(RNS) — Ask fans of New Atheist scientists Richard Dawkins or Sam Harris what religious Americans think of science and there’s a good chance you’d get something to the effect of “religious people hate science.”
Yet what do we actually know about what religious Americans think about science, particularly evangelicals, who are often the implicit or explicit focus of such discussions?
Not much, it turns out.
Sure, there are loud voices that seem to feed into certain conclusions about what religious people think about science and scientists. (Consider creationist Ken Ham’s attempts to discredit the theory of evolution.) But, as with any issue, the loudest or most prominent voices are not necessarily the most representative.
Over the past five years we have conducted hundreds of interviews, visits to houses of worship and a survey of over 10,000 U.S. adults representing a wide range of religious perspectives, all with the goal of better understanding how Americans understand the relationship between religion and science. What we found does not support the conclusion that religious people are hostile toward, disinterested in or pessimistic about science.
We asked our survey respondents how they personally view the relationship between religion and science. Rather than saying that the two are in conflict, evangelicals were the most likely to say that they view religion and science as having a collaborative relationship in which the two spheres support each other (48 percent of evangelicals) or that religion and science are each independent and refer to different aspects of reality (21 percent of evangelicals).
Indeed, our in-depth interviews showed us that many evangelicals see support for their faith in science. As one evangelical we talked to said, “Science is fantastic and I thank God for this. … It isn’t as if He didn’t want us to find out about His incredible creation.”
Our research does show, though, that for evangelicals in particular, interest in science increases when they can see it connecting to concerns informed by their faith, such as serving others or alleviating suffering.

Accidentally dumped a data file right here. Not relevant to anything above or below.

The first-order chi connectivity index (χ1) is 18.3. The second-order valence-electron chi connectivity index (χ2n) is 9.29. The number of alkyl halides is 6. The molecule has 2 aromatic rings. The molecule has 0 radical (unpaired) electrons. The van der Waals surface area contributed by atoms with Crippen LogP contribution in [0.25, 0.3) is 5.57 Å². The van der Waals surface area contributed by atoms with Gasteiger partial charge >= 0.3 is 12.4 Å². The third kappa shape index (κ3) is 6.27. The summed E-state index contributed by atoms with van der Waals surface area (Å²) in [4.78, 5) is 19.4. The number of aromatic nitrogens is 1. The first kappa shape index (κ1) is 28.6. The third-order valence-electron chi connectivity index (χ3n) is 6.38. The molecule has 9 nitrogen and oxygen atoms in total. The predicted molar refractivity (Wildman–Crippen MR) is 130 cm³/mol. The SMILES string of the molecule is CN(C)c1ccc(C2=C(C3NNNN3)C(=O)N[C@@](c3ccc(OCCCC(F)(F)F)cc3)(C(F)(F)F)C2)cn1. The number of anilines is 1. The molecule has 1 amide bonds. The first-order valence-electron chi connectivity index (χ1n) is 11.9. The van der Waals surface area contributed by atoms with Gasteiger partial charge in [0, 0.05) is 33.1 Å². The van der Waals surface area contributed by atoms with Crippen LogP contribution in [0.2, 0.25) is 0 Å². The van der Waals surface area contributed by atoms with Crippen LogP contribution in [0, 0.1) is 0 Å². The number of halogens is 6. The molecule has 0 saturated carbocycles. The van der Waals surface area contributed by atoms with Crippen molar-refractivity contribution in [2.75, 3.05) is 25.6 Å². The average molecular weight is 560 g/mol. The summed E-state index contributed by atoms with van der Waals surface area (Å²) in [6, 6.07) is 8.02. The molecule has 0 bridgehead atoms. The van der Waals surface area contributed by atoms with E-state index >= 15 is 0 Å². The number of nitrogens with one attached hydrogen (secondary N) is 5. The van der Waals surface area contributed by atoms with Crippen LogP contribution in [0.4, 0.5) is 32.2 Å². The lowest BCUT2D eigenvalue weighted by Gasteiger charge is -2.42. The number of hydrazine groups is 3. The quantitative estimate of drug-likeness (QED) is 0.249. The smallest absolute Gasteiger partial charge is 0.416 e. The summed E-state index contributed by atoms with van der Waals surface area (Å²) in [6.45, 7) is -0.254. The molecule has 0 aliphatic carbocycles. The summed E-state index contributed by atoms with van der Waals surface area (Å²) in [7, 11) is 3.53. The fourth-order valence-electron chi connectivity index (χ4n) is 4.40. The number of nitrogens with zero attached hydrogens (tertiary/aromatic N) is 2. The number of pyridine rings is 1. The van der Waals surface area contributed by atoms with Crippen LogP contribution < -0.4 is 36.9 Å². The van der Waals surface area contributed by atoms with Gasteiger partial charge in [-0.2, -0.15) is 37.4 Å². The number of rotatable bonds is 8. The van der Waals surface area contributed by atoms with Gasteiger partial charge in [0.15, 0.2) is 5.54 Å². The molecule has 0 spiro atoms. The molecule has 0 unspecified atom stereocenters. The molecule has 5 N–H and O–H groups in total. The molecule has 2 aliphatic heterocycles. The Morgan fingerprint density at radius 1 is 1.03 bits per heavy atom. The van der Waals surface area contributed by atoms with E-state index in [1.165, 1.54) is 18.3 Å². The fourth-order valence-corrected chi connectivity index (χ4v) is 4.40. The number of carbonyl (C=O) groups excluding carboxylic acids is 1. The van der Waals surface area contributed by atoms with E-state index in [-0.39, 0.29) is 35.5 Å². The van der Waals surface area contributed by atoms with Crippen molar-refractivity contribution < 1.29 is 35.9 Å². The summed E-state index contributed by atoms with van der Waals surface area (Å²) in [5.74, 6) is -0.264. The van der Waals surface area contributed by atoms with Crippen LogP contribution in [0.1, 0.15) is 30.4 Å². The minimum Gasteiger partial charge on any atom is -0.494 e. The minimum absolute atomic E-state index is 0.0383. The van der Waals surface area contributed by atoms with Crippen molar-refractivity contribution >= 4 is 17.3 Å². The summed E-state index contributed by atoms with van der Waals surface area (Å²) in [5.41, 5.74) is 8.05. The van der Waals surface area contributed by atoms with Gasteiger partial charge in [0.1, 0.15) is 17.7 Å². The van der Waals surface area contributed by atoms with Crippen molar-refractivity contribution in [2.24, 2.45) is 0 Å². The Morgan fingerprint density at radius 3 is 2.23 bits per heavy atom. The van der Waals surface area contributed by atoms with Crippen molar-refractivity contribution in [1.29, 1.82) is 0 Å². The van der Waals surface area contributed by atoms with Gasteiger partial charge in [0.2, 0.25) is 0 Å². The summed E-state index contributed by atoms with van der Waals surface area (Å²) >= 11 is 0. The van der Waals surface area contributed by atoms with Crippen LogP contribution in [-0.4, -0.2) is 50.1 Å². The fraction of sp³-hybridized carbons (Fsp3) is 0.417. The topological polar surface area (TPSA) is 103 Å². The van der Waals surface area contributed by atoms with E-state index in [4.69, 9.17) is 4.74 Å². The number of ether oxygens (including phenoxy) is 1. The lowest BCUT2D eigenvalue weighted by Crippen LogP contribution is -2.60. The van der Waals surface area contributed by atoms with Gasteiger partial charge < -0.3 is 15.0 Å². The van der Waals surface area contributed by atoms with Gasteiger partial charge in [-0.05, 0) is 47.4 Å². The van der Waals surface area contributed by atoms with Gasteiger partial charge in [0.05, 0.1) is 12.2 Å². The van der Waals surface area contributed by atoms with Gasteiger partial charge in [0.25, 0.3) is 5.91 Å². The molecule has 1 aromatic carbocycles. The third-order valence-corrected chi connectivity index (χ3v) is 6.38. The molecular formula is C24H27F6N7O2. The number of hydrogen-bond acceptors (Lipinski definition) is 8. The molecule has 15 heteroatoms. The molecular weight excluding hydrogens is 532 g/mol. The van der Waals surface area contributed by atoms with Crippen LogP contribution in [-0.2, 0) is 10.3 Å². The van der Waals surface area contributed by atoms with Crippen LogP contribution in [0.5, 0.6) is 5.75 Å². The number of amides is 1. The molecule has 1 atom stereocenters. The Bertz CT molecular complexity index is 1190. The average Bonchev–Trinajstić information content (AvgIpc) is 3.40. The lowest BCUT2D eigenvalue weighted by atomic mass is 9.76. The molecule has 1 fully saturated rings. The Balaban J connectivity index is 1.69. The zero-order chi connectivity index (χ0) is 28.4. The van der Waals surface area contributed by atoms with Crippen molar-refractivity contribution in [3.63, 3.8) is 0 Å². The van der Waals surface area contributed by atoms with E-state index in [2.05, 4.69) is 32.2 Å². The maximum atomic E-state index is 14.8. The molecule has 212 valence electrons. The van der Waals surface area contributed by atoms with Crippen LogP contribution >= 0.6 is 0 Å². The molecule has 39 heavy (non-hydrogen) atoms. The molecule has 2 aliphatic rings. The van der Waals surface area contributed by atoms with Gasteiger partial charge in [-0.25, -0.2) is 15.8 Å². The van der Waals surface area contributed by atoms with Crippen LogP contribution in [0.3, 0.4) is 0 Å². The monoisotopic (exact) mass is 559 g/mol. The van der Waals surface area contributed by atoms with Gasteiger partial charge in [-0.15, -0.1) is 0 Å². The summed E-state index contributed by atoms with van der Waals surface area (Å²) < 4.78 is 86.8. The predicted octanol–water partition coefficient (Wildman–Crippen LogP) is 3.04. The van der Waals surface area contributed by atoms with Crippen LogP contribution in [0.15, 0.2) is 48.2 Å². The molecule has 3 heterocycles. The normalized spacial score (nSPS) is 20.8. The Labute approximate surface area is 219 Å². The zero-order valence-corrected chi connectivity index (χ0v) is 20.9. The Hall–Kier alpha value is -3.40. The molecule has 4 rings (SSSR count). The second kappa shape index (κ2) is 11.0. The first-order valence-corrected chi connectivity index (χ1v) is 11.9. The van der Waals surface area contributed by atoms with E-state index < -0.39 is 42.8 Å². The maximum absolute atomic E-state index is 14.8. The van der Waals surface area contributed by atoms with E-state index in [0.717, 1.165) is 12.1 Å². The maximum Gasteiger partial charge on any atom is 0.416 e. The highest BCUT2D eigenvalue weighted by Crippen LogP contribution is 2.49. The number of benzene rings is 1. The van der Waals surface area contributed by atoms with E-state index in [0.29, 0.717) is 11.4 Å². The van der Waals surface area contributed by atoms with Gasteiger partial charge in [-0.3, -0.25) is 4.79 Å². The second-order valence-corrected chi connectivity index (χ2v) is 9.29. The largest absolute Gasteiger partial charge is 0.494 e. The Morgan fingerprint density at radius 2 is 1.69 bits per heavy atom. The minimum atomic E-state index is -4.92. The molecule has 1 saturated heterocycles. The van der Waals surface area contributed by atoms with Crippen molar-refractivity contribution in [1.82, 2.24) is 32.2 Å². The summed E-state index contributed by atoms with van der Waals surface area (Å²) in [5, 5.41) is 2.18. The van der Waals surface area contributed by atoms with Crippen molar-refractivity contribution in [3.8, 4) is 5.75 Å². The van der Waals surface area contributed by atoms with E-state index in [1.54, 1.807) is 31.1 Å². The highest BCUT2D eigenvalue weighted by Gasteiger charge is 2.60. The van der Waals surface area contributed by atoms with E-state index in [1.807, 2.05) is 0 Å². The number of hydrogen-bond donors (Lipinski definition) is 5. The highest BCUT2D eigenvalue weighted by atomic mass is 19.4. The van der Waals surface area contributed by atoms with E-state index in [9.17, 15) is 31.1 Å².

For instance, we asked survey respondents if they would recommend young people enter basic and applied science occupations such as biology or physics. Evangelicals were less likely to say they would recommend a young person pursue such careers compared with the nonreligious.
But when it came to more applied scientific occupations, such as medicine, evangelicals were just willing to recommend a career as a physician.
Of course, both career paths involve significant scientific education, but one is seen as more obviously redemptive (medicine). This provides insight into potential ways to leverage the interest and energy of evangelicals in support of science.
Our survey and interview data do highlight tensions. For example, our survey asked whether people thought “scientists should be open to considering miracles in their theories and explanations.” About 60 percent of evangelicals agree with this statement, a much higher rate of support than among people of other religions.
This makes sense given that evangelicals — and many other religious Americans –believe in a God who has been and can be involved in the world and in their lives. This starting assumption inevitably shapes how they view and interpret the scientific process and scientific claims.
Many religious Americans, though, are quite willing to try to reconcile their starting assumptions about God with any scientific claims presented to them.
For example, our interviews and survey data show that, when it comes to issues like the origins of the universe and life, religious Americans appear rather flexible in their willingness to say that different origin narratives could be true as long as they leave room for God’s role in the world, even if this role is part of their personal and private interpretation of that origin narrative.
To be clear, we are not suggesting that scientists or science classrooms can or should start talking about miracles. Nor are we saying that only applied forms of science are worthwhile. But any attempt to connect scientific and religious communities, including the evangelical community, will be more productive if it begins by shedding the stereotypes presented by the loudest voices in society, and also understanding those communities’ core interests and worldviews.
(Christopher P. Scheitle, a sociologist at West Virginia University, and Elaine Howard Ecklund, a sociologist at Rice University, are the authors of “Religion vs. Science: What Religious People Really Think.” The views expressed in this opinion piece do not necessarily reflect those of Religion News Service.)